Numbness and tingling toes while cycling?
The foot muscles tire and the arch of the foot drops. Nerve pathways become pinched and numbness occurs in the toes. The force on the pedal is reduced. The SQlab insoles support the arch of the foot for better power transmission and relieve the overstrained nerves. However, numbness in the toes while cycling can be caused by various factors. The cause here can lie with the spine, the sit bones, the knee or foot and toe joints.
CAUSES for numb toes while cycling
Numbness in the toes - Fatigue of the foot muscles during cycling
When cycling, different forces act on the foot as they do when walking. Due to the pedaling, the foot tires and loses its naturally arched shape. This leads to additional compression in the area of the metatarsophalangeal joints. Nerve branches and blood vessels are constricted, and the toes begin to tingle or become numb.
SQlab insoles support the transverse arch of the foot with a pad that raises it and slightly spreads the toes. This support counteracts muscle fatigue and ensures regular blood flow to the toes.
Based on the foot type determination and thus according to the different foot types and the special requirements of cycling, we have developed insoles in three different shapes that support the respective weak points of the foot.
Numbness in the toes - Cleat adjustment during cycling
CAUSE - incorrect cleat setting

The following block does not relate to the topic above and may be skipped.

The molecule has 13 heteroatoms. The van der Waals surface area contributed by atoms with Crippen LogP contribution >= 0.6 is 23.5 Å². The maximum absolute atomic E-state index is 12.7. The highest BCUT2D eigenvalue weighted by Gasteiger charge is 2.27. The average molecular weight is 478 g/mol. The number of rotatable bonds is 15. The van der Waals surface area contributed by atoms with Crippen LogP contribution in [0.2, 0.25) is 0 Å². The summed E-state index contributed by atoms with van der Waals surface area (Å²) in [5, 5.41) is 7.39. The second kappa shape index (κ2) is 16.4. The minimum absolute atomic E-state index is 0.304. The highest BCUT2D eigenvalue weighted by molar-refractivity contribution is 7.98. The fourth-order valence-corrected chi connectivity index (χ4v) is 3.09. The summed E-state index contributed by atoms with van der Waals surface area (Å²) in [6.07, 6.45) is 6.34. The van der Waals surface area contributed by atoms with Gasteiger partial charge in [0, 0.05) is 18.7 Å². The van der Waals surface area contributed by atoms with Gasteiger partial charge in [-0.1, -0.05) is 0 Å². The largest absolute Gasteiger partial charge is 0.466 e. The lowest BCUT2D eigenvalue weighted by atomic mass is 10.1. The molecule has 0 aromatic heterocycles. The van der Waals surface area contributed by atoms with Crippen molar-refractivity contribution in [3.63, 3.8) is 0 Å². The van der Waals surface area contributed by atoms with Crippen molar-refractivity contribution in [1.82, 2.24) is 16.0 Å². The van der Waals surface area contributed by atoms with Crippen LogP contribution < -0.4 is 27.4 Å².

Cleat presses on sensitive soft tissue and reduces blood flow
Soft tissue and vessels
correct cleat placement under the foot skeleton
The correct position of the cleats depends on the individual foot skeleton. For pain-free power transmission, they should be mounted on the shoe so that the pedal axis is underneath the metatarsophalangeal joint of the big and the little toe.
Cleats too far forward = numb toe
If the cleat is mounted too far forward, the leverage of the foot increases, putting extra strain on the calf muscles. This leads to faster fatigue of the calf muscles, puts greater strain on the Achilles tendon and higher pressure on the vessels in the toe area, which can lead to numb toes.
Cleats too far back = pain and burning foot soles
If the cleat is positioned further back on the shoe, less strain is placed on the calf muscles. However, the pedal can press into sensitive soft tissue and the attachments of the short foot muscles, which in turn can lead to burning pain on the soles of the feet.
Lateral position of the cleats
Also in the lateral direction, the cleat can be easily adjusted on the shoe. For the correct positioning, it is important here to note the natural foot position.
People with rather small feet and a parallel foot position can screw the cleat slightly further out on the shoe. In this way, the feet come further inwards on the pedal and the Q-factor can be reduced.
People with a natural V shaped foot position (this is very common) or generally with larger feet must mount the cleat on the shoe further inside. That way the shoe is further out on the pedal and the heel has enough space to pass the crank and the chain stay.
With a strong V-position and a shoe size beyond 44, the adjustment range of the cleats is often no longer sufficient to fix the foot in a natural position on the pedal. In this case SQlab recommends the use of pedals with longer axles.